New Delhi, May 8: The Supreme Court today directed the Centre to progressively phase out within 10 years the subsidy for Haj pilgrims, a decision welcomed by the several Muslim representatives, but which may be contested because of a question on the bench’s power to override.
The judgment suggested that the ruling was not based on opposition to state subsidy but on the belief that it went against religious tenets.
Justice Aftab Alam quoted the Quran to say that it enjoined upon all Muslims to use only their own money for the Haj after taking care of dependants and paying off one’s own debts.
“If all the facts are made known, a good many of the pilgrims would not be very comfortable in the knowledge that their Haj is funded to a substantial extent by the government,” Justice Alam said in his judgment.
“We are also not oblivious of the fact that in many other purely religious events, there are direct and indirect deployment of state funds and state resources. Nevertheless, we are of the view that Haj subsidy is something that is best done away with,” Justice Alam said.
The Centre now subsidises each Haj pilgrim by around Rs 38,800, spending Rs 685 crore a year on the pilgrimage.
Justice Alam had prefaced the judgment by saying “this court has no claim to speak on behalf of all Muslims of the country and it will be presumptuous for us to try to tell the Muslims what is for them a good or bad religious practice. Nevertheless, we have no doubt that a very large majority of Muslims applying to the Haj committee for going to Haj would not be aware of the economics of their pilgrimage”.
The court referred to the Rs 16,000 paid by each pilgrim now for the travel that costs Rs 54,800.
“We see no justification for charging from pilgrims an amount that is much lower than even the normal air fare for a return journey to Jeddah. As regards the difference between the normal air fare and increased fare, we appreciate the intent of the Government of India to provide subsidy to cover the additional burden resulting from the stringent regulation imposed by the Saudi Arabian authorities,” Justice Alam said.
Saudi Arabian rules mandate that the flight taking Indians to Jeddah must unload and return empty and vice versa.
The two-judge bench of Justices Alam and Ranjana Prakash Desai took note of the fact that the subsidy had earlier been upheld as constitutionally valid by another bench of the top court.
This could pose a legal complication as the earlier bench that upheld the subsidy was also a two-judge bench. Usually, an issue is referred to a larger bench of the Supreme Court if and when someone raises the matter.
MPs from the minority community welcomed the court order. “This Rs 600 crore should be invested in education of minority girls because their education standards are very very low,” Majlis-e-Ittehadul Muslimeen (MIM) chief Asaduddin Owaisi told reporters outside Parliament.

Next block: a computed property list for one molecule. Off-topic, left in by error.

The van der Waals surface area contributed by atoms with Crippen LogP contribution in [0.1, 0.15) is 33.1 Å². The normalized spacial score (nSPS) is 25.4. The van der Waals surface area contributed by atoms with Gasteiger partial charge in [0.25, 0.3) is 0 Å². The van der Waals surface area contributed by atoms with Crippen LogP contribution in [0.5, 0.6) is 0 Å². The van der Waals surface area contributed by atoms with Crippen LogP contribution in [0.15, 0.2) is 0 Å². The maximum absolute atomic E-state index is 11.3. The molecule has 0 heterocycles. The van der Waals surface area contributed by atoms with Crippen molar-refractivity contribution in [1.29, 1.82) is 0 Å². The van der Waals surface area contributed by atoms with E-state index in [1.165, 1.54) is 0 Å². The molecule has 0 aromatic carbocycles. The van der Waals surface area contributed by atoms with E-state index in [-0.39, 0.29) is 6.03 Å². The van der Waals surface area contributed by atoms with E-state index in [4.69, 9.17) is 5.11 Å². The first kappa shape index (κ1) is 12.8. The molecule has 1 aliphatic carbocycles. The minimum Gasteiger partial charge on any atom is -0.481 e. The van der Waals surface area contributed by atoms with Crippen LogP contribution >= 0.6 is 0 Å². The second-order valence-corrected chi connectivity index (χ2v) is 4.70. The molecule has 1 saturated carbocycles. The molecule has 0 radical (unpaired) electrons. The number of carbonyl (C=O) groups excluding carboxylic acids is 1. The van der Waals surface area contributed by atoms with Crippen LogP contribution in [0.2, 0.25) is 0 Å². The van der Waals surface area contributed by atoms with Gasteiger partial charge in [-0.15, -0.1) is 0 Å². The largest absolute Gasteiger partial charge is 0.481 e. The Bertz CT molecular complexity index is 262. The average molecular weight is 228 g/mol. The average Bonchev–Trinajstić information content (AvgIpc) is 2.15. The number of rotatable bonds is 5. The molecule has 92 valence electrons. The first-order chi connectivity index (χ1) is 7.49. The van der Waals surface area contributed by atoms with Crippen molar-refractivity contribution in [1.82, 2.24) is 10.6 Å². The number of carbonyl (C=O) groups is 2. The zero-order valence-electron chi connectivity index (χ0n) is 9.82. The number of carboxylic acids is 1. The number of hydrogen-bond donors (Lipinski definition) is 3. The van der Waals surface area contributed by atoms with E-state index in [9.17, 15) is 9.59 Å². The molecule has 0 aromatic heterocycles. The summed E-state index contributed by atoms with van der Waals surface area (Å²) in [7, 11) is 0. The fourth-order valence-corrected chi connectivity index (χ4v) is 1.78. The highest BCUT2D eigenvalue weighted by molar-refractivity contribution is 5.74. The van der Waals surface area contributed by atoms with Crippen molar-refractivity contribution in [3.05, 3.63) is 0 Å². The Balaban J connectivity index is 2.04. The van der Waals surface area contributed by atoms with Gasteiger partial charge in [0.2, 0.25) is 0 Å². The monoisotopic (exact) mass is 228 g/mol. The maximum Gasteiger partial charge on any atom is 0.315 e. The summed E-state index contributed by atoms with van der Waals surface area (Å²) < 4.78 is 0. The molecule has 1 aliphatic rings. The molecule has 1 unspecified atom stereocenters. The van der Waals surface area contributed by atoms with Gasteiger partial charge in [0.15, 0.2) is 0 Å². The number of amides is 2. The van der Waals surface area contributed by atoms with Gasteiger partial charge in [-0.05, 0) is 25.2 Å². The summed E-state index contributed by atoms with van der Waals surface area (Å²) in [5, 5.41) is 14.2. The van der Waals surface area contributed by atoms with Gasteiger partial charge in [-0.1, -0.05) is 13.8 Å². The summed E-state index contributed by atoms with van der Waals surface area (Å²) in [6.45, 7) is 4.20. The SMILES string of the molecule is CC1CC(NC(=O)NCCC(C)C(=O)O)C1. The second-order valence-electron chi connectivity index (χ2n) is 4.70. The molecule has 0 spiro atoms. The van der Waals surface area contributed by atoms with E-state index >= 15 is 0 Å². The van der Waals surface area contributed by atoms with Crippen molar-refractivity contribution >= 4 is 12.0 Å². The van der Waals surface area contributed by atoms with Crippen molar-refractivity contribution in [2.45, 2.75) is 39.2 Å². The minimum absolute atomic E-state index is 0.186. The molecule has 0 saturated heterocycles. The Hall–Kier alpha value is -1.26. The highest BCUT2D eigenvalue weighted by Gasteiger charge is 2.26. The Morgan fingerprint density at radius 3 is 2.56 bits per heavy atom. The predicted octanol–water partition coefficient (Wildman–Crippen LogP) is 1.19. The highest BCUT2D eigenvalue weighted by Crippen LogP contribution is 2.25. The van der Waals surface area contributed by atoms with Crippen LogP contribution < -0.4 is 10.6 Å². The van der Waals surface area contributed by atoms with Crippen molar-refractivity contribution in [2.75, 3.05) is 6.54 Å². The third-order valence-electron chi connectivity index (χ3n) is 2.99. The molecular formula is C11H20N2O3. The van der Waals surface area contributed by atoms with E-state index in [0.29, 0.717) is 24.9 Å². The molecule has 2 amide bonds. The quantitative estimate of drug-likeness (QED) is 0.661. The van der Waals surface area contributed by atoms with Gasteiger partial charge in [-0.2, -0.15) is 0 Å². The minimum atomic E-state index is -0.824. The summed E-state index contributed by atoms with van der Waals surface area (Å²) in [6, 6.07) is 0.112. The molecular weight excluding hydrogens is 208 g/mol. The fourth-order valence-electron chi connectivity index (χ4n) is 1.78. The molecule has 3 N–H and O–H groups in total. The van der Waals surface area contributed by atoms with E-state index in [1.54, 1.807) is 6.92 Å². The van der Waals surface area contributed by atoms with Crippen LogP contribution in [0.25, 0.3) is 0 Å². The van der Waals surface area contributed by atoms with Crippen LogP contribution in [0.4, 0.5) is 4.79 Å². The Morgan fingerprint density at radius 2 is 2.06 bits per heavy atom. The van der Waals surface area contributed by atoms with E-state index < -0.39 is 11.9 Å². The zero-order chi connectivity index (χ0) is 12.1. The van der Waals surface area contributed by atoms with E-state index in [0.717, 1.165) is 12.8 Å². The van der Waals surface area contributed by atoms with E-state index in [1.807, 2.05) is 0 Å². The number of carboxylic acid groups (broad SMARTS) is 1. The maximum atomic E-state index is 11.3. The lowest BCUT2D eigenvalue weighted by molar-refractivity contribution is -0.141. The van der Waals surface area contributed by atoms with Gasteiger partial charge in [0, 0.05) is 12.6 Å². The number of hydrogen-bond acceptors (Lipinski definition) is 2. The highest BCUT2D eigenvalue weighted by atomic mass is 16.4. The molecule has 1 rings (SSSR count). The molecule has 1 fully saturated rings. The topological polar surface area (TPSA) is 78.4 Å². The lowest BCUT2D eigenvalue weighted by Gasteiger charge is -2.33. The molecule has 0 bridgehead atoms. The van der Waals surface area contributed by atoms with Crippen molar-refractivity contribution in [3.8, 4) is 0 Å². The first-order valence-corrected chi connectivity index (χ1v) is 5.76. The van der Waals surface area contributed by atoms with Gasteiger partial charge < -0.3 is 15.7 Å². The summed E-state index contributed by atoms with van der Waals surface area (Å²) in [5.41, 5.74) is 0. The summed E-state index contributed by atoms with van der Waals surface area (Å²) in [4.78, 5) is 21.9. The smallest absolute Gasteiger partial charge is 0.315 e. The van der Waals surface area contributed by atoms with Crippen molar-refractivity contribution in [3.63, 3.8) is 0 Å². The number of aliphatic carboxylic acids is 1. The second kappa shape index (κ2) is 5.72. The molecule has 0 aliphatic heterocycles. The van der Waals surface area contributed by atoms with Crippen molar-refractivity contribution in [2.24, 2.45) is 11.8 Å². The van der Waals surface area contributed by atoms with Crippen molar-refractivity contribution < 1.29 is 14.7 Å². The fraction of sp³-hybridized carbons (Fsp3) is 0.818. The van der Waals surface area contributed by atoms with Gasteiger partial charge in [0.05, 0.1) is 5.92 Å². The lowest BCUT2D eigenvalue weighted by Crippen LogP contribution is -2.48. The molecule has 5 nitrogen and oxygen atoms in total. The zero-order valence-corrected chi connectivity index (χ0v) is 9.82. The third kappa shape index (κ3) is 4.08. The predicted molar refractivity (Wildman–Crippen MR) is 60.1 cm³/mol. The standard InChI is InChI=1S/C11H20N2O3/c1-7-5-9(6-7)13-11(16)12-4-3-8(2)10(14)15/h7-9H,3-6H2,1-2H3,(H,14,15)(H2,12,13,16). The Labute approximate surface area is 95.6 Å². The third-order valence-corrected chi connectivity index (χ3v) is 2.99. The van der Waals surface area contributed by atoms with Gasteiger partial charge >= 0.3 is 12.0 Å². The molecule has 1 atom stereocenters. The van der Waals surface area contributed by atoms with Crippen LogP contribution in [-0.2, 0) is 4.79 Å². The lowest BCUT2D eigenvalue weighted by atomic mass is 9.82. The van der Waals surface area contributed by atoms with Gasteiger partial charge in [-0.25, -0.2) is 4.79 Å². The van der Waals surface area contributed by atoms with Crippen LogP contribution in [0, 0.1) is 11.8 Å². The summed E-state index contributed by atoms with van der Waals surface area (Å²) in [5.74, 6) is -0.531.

Law minister Salman Khurshid said the government had been working “in the same direction” over the years. “The issue of Haj subsidy has been already under consideration and discussions had taken place for the rollback of Haj subsidy,” he said.
Citing figures for the last 19 years, the bench noted that the subsidy has been increasing every year. This is on account of increase both in the number of pilgrims and the travel cost/air fare. In 1994, the number of pilgrims going for the Haj was as low as 21,035; in 2011, it increased to 1,25,000. In 1994, the cost of travel per pilgrim was only Rs 17,000; in 2011, it went up to Rs 54,800.
But every member of the Haj team from India only had to pay Rs 16,000 as airfare. Since the team was 1,25,000-strong, the amount spent as subsidy was over Rs 600 crore. The total Haj subsidy that was Rs 10.51 crore in 1994 swelled up to Rs 685 crore in 2011, the bench said, directing that the subsidy be progressively reduced and done away within 10 years from today.
“The subsidy money may be more profitably used for uplift of the community in education and other indices of social development,” Justice Alam said.
The bench also ordered the Centre to cap its goodwill team at two members, wondering why the government was carrying on with a tradition that had long been discontinued by Pakistan and Bangladesh.
In 1967, the bench noted, the team consisted of three members. Till 1973, there was no material increase in its size and till 1987, the number of members remained under 10.
Thereafter, the delegation started steadily increasing in size and in 1997 the delegation was of 31 members. In 2005, there were 36 members in the delegation and in 2010 it was 30. In 2011, the number was marginally reduced to 27.
The bench, while passing these orders, also upheld the government’s 2012 Haj policy that had laid down stringent conditions for Private Tour Operators (PTOs) to get Haj quotas.